FDA likely to approve Covid vaccine boosters for all Americans after SIX months instead of eight months previously announced by Biden administration
- Federal health officials likely to approve six months after their last dose of COVID-19 vaccine boosters for all Americans instead of eight months
- Sources say timeline has accelerated as data under investigation by federal regulators shows boosters are given after six months
- Boosters for all three vaccines – Pfizer-BioNTech, Moderna and Johnson & Johnson – expected in mid-September
- Currently, only immunocompromised Americans are eligible for a third injection of the vaccine
The U.S. Food and Drug Administration (FDA) will likely approve COVID-19 vaccine booster injections for all Americans six months after receiving their last shot, instead of the one announced by the Biden administration eight months earlier.
A person familiar with plans told The Wall Street Journal the timeline change is because data being examined by federal regulators looks at boosters given after six months.
The source said approval for additional doses for all three vaccines — Pfizer-BioNTech, Moderna and Johnson & Johnson — is expected in mid-September.
Both a White House spokesperson and an FDA spokeswoman declined to comment to the Journal about when approval should be expected or how soon after a final dose of boosters will be recommended.
Federal health officials will likely approve six months after their last dose of COVID-19 vaccine boosters for all Americans instead of eight months. Pictured: Rosa Gallegos, 31, gets vaccinated against COVID-19 in Los Angeles, August 11
The Biden administration initially announced plans for booster shots for the COVID-19 vaccine last week.
At a media briefing, officials said adults over the age of 18 who have received the Pfizer-BioNTech and Moderna vaccines will be able to receive a third dose starting the week of Sept. 20.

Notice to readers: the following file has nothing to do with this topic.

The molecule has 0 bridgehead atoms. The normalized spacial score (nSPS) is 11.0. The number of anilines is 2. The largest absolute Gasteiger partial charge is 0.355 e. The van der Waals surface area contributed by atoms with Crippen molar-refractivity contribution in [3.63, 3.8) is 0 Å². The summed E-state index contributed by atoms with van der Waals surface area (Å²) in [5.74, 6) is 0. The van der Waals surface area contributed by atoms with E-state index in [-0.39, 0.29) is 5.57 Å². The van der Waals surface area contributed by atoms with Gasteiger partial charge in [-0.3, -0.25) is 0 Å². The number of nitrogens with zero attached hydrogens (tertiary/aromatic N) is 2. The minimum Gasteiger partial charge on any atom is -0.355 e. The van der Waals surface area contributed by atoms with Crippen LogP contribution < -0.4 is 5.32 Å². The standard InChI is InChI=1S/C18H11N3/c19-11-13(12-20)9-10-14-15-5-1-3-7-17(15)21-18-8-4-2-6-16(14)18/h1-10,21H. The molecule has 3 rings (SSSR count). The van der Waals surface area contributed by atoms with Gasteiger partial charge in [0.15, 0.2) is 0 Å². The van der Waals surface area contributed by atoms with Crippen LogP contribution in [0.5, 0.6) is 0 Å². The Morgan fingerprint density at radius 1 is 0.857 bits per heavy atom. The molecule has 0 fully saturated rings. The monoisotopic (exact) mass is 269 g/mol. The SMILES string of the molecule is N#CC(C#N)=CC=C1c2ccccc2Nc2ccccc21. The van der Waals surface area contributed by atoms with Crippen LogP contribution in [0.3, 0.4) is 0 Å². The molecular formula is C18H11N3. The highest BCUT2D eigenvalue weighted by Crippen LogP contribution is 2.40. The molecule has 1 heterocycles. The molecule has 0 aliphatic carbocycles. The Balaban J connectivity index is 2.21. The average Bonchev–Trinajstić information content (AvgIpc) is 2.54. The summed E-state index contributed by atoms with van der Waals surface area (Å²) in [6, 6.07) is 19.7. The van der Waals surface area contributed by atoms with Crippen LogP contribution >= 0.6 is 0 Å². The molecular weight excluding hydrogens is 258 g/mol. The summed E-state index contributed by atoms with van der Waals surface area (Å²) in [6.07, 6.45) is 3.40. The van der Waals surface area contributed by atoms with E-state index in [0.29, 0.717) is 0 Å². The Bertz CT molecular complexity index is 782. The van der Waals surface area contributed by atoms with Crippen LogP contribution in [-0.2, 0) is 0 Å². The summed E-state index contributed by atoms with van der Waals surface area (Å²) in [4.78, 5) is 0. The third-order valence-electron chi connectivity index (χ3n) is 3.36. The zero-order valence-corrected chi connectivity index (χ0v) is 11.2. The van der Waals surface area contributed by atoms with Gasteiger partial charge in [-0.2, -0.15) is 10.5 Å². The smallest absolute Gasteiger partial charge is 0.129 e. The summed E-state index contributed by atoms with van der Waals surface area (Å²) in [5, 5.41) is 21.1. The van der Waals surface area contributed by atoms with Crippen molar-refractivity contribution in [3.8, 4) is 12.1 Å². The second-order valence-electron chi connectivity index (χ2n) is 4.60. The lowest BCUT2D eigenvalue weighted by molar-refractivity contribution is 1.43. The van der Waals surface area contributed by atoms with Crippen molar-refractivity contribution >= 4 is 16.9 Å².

At the time, there were no plans for those who received the one-time Johnson & Johnson vaccine.
Currently, booster shots are only approved for immunocompromised Americans ages 12 and older.
To be approved for the entire U.S. population, the decision must be approved by the FDA and a recommendation made by the Centers for Disease Control and Prevention (CDC) advisory committee.
Among the first to receive boosters will likely be health professionals, nursing home residents and other elderly Americans, who were some of the first Americans to be vaccinated after the injections were authorized for emergency use last December.
Officials also plan to recommend that people get a booster made from the same company as their first two shots.
This means that people who receive two doses of the Pfizer vaccine should receive a third dose of Pfizer, and those who received two doses of the Moderna vaccine should receive a Moderna booster.
Two weeks ago, the FDA expanded the emergency use authorization of the Pfizer and Moderna vaccines to allow them to be administered as boosters to people with weakened immune systems, citing their greater risk of contracting the virus and the evidence that the effectiveness of the vaccines declined over time. .
More and more research has shown that people with weakened immune systems have low or undetectable antibody levels, even after two doses.
A study in May found that all cancer patients developed fewer antibodies after vaccination compared to healthy participants and that 10 percent developed hardly any antibodies.
Another study in June looked at 30 organ transplant recipients and found that 24 developed negative antibody levels — meaning they had no immune-fighting cells — after two doses of the Pfizer-BioNTech or Moderna vaccines.
Despite this evidence, the World Health Organization (WHO) called for a moratorium on COVID-19 vaccines until each country could vaccinate at least 15 percent of their population.
However, third doses are currently approved in several countries, including Chile, France, Germany and Israel.
Israel, which has exclusively administered the Pfizer injection, has offered a booster to people over 60 who had been vaccinated more than five months ago in an effort to contain its own rise in cases of the Delta variant.
France and Germany have also approved third doses for vulnerable populations with plans to start giving the injections next month.